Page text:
Manifestos analysis: Postgraduate Students’ Officer

Manifestos analysis: Postgraduate Students’ Officer

Emily Madalena provides some short analysis on the candidates and their manifestos

The Postgraduate Students’ Officer’s job is about making postgraduate students, such as myself, feel like we are a part of the UCL community. Not only does he or she coordinate the Postgraduate Associate’s activities, support its part-time officers, and have oversight of finances, the officer acts as a representative for the postgraduate populace. He or she works to provide us with a positive postgraduate experience, both inside and out of university.

As crucial as it is to have representation for the postgraduates, as we make up 46% of the 30,551 students attending UCL, the duties for the role are rather vague and leave a great deal of room for interpretation.

All three candidates for the role (Kay Tabernacle, Ayooluwa Olateju, and Saguna Nair) offer basic and, frankly, uncreative improvements to postgraduate life. Such offerings include vague and unquantifiable changes such as “improving engagement in the union”, “[finding] out what Postgraduate students really want us to spend their money on – inside and outside UCL”, and “[organizing] activities that are postgraduate specific, uniting several faculties and will EMPOWER, BOOST AND MAKE US READY FOR LIFE POSTSTUDY”.

As lovely as it is to have candidates advocating for change, their proposed changes lack focus and, consequently, lack feasibility for attainment.

After parsing through the fluffy promises that every candidate makes with all the right intentions, one can detect instances of individuality and promise in each of the candidates.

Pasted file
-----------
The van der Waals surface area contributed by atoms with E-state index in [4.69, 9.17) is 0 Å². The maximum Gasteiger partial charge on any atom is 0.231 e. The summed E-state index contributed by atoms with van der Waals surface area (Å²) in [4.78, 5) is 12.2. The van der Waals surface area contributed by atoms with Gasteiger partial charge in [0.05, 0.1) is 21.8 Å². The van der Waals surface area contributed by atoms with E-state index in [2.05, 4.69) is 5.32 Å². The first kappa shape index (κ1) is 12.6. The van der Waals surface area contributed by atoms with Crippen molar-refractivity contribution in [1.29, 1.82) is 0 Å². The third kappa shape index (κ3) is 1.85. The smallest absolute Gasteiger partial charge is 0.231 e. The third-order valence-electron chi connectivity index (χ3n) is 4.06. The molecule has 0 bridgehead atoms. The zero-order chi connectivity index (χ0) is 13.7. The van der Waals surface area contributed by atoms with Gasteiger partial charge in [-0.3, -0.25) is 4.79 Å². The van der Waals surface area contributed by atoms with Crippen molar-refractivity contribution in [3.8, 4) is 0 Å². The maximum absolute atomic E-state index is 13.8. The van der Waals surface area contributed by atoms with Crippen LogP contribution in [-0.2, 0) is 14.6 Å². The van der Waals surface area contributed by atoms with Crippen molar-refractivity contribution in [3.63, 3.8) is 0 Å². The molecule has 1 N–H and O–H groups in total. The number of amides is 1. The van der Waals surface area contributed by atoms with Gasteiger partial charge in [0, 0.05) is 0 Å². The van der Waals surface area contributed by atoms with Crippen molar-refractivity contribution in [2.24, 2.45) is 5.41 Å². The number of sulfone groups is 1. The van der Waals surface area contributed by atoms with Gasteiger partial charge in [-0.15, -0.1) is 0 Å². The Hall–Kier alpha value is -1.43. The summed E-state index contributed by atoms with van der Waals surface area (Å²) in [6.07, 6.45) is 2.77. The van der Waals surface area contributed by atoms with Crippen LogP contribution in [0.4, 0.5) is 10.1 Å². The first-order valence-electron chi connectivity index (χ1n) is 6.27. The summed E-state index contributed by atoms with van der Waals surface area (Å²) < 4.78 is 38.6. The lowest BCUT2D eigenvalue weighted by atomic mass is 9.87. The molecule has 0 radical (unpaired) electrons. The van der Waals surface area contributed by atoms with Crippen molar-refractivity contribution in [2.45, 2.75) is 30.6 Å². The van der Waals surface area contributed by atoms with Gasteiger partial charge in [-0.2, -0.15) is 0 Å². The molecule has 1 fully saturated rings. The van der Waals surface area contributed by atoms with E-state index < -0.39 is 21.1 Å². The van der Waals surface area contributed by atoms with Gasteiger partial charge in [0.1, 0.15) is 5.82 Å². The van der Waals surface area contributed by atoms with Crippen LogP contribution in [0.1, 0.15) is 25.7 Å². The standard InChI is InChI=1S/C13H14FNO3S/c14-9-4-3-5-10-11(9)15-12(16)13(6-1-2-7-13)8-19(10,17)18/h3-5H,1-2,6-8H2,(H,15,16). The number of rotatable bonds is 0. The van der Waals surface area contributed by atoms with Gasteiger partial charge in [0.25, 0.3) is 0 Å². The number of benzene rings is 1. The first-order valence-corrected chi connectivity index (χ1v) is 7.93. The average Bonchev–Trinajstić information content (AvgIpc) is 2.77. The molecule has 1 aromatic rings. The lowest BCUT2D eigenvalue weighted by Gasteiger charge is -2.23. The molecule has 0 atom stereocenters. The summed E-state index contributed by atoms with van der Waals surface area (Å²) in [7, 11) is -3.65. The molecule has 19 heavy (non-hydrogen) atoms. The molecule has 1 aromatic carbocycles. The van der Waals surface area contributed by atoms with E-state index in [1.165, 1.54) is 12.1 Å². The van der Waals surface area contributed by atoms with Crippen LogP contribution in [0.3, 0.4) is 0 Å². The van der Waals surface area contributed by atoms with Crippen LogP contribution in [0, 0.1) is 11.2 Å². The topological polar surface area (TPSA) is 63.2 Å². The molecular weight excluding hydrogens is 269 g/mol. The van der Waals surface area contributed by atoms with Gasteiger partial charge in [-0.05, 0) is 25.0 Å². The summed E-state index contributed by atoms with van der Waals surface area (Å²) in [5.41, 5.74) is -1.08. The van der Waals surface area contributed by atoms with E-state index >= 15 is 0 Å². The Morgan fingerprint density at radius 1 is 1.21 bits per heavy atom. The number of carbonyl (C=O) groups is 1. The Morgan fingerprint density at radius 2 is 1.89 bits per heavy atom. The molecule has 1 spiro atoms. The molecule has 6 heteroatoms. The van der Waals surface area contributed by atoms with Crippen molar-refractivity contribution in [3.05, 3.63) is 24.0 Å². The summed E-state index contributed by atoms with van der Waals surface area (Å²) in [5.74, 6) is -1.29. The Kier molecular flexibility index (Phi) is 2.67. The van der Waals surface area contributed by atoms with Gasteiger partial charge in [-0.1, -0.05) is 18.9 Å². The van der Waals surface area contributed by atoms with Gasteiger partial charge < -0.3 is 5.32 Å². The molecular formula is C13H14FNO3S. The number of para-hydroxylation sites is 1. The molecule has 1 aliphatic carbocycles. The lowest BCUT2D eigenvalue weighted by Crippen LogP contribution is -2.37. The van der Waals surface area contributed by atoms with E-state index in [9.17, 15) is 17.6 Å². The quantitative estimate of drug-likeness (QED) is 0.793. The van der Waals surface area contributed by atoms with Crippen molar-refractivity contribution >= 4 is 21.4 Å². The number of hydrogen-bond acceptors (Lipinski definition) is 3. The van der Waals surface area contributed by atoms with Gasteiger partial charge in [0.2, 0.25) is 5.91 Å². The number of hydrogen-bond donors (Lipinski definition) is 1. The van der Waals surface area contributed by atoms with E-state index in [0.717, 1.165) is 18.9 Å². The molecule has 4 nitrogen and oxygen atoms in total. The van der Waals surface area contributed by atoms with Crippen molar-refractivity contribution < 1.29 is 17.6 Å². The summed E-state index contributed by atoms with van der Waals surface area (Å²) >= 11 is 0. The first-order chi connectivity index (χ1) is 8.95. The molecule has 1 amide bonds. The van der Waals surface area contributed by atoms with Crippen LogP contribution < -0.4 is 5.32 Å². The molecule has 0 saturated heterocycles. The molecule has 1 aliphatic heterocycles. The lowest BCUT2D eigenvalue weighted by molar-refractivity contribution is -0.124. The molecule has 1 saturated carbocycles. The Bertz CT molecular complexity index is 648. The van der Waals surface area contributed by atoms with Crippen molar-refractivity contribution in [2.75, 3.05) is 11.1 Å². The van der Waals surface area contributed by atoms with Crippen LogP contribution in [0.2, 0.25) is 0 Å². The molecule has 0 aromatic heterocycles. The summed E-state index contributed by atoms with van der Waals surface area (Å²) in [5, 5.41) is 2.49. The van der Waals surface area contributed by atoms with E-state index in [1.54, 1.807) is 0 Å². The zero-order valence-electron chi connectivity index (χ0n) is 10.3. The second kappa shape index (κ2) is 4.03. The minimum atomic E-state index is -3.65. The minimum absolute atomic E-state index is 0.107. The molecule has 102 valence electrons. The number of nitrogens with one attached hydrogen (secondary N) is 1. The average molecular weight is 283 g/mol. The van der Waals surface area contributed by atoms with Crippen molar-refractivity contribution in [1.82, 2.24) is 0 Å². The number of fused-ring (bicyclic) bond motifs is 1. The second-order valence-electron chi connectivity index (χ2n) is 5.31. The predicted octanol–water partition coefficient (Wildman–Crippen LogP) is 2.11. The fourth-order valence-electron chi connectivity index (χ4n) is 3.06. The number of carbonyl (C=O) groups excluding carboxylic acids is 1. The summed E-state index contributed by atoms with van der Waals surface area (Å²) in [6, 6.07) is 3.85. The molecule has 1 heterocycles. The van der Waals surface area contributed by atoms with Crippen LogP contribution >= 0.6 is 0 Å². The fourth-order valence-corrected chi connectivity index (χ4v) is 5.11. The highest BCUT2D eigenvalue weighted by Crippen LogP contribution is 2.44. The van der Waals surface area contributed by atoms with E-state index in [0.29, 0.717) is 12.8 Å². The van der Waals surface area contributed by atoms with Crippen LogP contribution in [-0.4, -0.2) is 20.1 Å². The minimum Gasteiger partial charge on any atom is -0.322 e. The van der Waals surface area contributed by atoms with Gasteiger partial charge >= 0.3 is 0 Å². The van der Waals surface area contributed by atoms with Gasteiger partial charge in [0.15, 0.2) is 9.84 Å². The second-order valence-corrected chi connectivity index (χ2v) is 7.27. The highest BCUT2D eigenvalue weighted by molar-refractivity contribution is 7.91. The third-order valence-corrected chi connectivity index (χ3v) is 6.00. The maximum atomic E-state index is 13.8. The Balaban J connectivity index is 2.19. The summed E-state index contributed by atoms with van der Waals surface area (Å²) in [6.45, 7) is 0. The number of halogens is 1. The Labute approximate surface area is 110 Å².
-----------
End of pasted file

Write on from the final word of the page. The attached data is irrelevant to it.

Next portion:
Kay, for example, offers changes in the non-academic side to university life. He pledges to “provide resources and support for action on late stipend payments, inadequate child-care provision and poor academic facilities”, and “campaign on grass-roots student initiatives against tuition fees, cuts to public services and the privatisation of student loans”. Postgraduates often have the challenge of being not just a student while they study, but also a parent, a debt-holder, a job-pursuer, an activist, or even all of the above, making these pledges important to many, if not most, of us.

Ayooluwa, meanwhile, advocates for “more UCL POST-STUDY EMPLOYMENTS / INTERNSHIPS to ease the post-study immigration bottle neck imposed on us after paying ridiculously high fees [which she advocates lowering]”. Postgraduates, if they do not plan on entering academia, often struggle to find jobs post-graduation, Ayooluwa’s plan is to help change this.

Finally, Saguna’s key strengh is her leadership experience. As she already represents 8,000 students in position as the current president of IOESU, she clearly has experience handling budgets and representing the interest of international students; it also simply shows that she knows how to take charge. Her goals have less focus than Ayooluwa and Kay, but her prior experience in leadership might make up for the discrepancy.

Postgraduates, it’s up to you to decide how you want to be represented. It’s ultimately what you feel is most important to your educational experience. Vote your conscience.

A full list of the candidates can be found here

Voting closes at 10am Thursday 5th March, and you can vote here

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